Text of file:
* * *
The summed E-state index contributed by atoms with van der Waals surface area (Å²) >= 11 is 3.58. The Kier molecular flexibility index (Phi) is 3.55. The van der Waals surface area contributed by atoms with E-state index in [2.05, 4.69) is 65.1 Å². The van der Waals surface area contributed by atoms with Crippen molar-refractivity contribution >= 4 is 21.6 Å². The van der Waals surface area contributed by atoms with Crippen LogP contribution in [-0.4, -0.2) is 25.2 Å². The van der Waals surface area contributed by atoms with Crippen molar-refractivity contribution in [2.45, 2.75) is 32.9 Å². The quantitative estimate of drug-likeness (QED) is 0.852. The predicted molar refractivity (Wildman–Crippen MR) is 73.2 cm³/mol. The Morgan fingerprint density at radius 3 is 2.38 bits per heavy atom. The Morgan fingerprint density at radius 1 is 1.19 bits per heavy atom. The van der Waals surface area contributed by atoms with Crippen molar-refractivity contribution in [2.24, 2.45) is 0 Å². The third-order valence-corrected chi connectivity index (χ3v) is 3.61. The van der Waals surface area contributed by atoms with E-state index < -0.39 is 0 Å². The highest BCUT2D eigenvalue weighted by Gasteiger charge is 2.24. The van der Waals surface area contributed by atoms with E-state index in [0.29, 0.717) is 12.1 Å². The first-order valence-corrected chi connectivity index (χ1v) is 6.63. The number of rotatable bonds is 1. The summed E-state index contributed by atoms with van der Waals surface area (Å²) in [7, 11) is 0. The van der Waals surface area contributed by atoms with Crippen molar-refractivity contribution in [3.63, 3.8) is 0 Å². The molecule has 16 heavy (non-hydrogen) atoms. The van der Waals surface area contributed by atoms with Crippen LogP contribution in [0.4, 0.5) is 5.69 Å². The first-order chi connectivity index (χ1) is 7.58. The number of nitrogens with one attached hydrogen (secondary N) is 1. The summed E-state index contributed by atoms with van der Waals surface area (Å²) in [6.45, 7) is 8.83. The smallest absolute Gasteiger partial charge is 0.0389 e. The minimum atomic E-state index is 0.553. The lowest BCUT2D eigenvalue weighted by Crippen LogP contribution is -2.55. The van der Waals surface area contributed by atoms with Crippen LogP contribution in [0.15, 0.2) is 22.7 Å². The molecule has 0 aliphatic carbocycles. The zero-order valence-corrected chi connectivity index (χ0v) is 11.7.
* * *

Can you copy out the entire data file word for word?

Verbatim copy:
The summed E-state index contributed by atoms with van der Waals surface area (Å²) >= 11 is 3.58. The Kier molecular flexibility index (Phi) is 3.55. The van der Waals surface area contributed by atoms with E-state index in [2.05, 4.69) is 65.1 Å². The van der Waals surface area contributed by atoms with Crippen molar-refractivity contribution >= 4 is 21.6 Å². The van der Waals surface area contributed by atoms with Crippen LogP contribution in [-0.4, -0.2) is 25.2 Å². The van der Waals surface area contributed by atoms with Crippen molar-refractivity contribution in [2.45, 2.75) is 32.9 Å². The quantitative estimate of drug-likeness (QED) is 0.852. The predicted molar refractivity (Wildman–Crippen MR) is 73.2 cm³/mol. The Morgan fingerprint density at radius 3 is 2.38 bits per heavy atom. The Morgan fingerprint density at radius 1 is 1.19 bits per heavy atom. The van der Waals surface area contributed by atoms with Crippen molar-refractivity contribution in [2.24, 2.45) is 0 Å². The third-order valence-corrected chi connectivity index (χ3v) is 3.61. The van der Waals surface area contributed by atoms with E-state index < -0.39 is 0 Å². The highest BCUT2D eigenvalue weighted by Gasteiger charge is 2.24. The van der Waals surface area contributed by atoms with E-state index in [0.29, 0.717) is 12.1 Å². The first-order valence-corrected chi connectivity index (χ1v) is 6.63. The number of rotatable bonds is 1. The summed E-state index contributed by atoms with van der Waals surface area (Å²) in [7, 11) is 0. The van der Waals surface area contributed by atoms with Crippen molar-refractivity contribution in [3.63, 3.8) is 0 Å². The molecule has 16 heavy (non-hydrogen) atoms. The van der Waals surface area contributed by atoms with Crippen LogP contribution in [0.4, 0.5) is 5.69 Å². The first-order chi connectivity index (χ1) is 7.58. The number of nitrogens with one attached hydrogen (secondary N) is 1. The summed E-state index contributed by atoms with van der Waals surface area (Å²) in [6.45, 7) is 8.83. The smallest absolute Gasteiger partial charge is 0.0389 e. The minimum atomic E-state index is 0.553. The lowest BCUT2D eigenvalue weighted by Crippen LogP contribution is -2.55. The van der Waals surface area contributed by atoms with Crippen LogP contribution in [0.15, 0.2) is 22.7 Å². The molecule has 0 aliphatic carbocycles. The zero-order valence-corrected chi connectivity index (χ0v) is 11.7.